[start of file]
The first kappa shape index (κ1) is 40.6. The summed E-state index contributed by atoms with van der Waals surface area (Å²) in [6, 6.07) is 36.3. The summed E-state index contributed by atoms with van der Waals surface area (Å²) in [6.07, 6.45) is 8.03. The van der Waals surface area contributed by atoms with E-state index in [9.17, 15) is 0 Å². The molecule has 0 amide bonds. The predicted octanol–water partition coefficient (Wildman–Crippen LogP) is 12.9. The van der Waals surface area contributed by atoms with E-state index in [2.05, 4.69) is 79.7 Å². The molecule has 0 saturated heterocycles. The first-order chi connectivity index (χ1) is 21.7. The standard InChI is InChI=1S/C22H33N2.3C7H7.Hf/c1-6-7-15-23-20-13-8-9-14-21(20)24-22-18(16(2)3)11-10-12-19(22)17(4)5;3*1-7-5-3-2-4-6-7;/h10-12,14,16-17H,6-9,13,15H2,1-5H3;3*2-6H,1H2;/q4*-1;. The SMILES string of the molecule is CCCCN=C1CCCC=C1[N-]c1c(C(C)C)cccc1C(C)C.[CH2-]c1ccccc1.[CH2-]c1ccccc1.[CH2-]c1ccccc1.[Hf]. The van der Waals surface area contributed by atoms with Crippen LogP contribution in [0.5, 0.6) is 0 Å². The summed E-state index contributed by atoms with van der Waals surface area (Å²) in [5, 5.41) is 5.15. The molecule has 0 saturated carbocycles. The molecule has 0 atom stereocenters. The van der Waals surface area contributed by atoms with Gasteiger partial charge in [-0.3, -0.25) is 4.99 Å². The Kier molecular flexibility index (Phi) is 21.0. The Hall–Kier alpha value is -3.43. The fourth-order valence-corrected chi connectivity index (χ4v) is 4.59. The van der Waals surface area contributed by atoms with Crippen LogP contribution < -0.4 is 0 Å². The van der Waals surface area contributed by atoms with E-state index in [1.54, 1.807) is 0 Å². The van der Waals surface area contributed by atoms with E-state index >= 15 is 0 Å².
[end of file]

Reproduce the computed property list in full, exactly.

The first kappa shape index (κ1) is 40.6. The summed E-state index contributed by atoms with van der Waals surface area (Å²) in [6, 6.07) is 36.3. The summed E-state index contributed by atoms with van der Waals surface area (Å²) in [6.07, 6.45) is 8.03. The van der Waals surface area contributed by atoms with E-state index in [9.17, 15) is 0 Å². The molecule has 0 amide bonds. The predicted octanol–water partition coefficient (Wildman–Crippen LogP) is 12.9. The van der Waals surface area contributed by atoms with E-state index in [2.05, 4.69) is 79.7 Å². The molecule has 0 saturated heterocycles. The first-order chi connectivity index (χ1) is 21.7. The standard InChI is InChI=1S/C22H33N2.3C7H7.Hf/c1-6-7-15-23-20-13-8-9-14-21(20)24-22-18(16(2)3)11-10-12-19(22)17(4)5;3*1-7-5-3-2-4-6-7;/h10-12,14,16-17H,6-9,13,15H2,1-5H3;3*2-6H,1H2;/q4*-1;. The SMILES string of the molecule is CCCCN=C1CCCC=C1[N-]c1c(C(C)C)cccc1C(C)C.[CH2-]c1ccccc1.[CH2-]c1ccccc1.[CH2-]c1ccccc1.[Hf]. The van der Waals surface area contributed by atoms with Crippen LogP contribution in [0.5, 0.6) is 0 Å². The summed E-state index contributed by atoms with van der Waals surface area (Å²) in [5, 5.41) is 5.15. The molecule has 0 saturated carbocycles. The molecule has 0 atom stereocenters. The van der Waals surface area contributed by atoms with Gasteiger partial charge in [-0.3, -0.25) is 4.99 Å². The Kier molecular flexibility index (Phi) is 21.0. The Hall–Kier alpha value is -3.43. The fourth-order valence-corrected chi connectivity index (χ4v) is 4.59. The van der Waals surface area contributed by atoms with Crippen LogP contribution < -0.4 is 0 Å². The van der Waals surface area contributed by atoms with E-state index in [1.54, 1.807) is 0 Å². The van der Waals surface area contributed by atoms with E-state index >= 15 is 0 Å².